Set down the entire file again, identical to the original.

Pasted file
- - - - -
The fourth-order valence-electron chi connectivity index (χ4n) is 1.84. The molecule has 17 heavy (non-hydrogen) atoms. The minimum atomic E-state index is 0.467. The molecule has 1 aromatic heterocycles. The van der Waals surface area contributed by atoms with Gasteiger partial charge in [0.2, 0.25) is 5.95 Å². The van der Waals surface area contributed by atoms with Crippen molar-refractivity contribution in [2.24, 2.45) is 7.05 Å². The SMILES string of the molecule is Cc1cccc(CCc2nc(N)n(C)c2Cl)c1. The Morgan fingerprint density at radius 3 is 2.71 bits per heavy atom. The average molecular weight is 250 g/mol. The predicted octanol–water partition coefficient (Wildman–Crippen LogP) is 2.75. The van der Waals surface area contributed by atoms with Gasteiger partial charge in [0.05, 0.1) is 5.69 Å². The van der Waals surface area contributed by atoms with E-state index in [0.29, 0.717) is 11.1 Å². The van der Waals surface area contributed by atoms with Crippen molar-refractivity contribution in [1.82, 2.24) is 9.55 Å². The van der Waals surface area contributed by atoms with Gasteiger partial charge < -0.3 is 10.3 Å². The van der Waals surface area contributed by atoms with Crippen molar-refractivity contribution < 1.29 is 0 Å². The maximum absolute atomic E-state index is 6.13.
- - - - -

The fourth-order valence-electron chi connectivity index (χ4n) is 1.84. The molecule has 17 heavy (non-hydrogen) atoms. The minimum atomic E-state index is 0.467. The molecule has 1 aromatic heterocycles. The van der Waals surface area contributed by atoms with Gasteiger partial charge in [0.2, 0.25) is 5.95 Å². The van der Waals surface area contributed by atoms with Crippen molar-refractivity contribution in [2.24, 2.45) is 7.05 Å². The SMILES string of the molecule is Cc1cccc(CCc2nc(N)n(C)c2Cl)c1. The Morgan fingerprint density at radius 3 is 2.71 bits per heavy atom. The average molecular weight is 250 g/mol. The predicted octanol–water partition coefficient (Wildman–Crippen LogP) is 2.75. The van der Waals surface area contributed by atoms with Gasteiger partial charge in [0.05, 0.1) is 5.69 Å². The van der Waals surface area contributed by atoms with E-state index in [0.29, 0.717) is 11.1 Å². The van der Waals surface area contributed by atoms with Crippen molar-refractivity contribution in [1.82, 2.24) is 9.55 Å². The van der Waals surface area contributed by atoms with Gasteiger partial charge < -0.3 is 10.3 Å². The van der Waals surface area contributed by atoms with Crippen molar-refractivity contribution < 1.29 is 0 Å². The maximum absolute atomic E-state index is 6.13.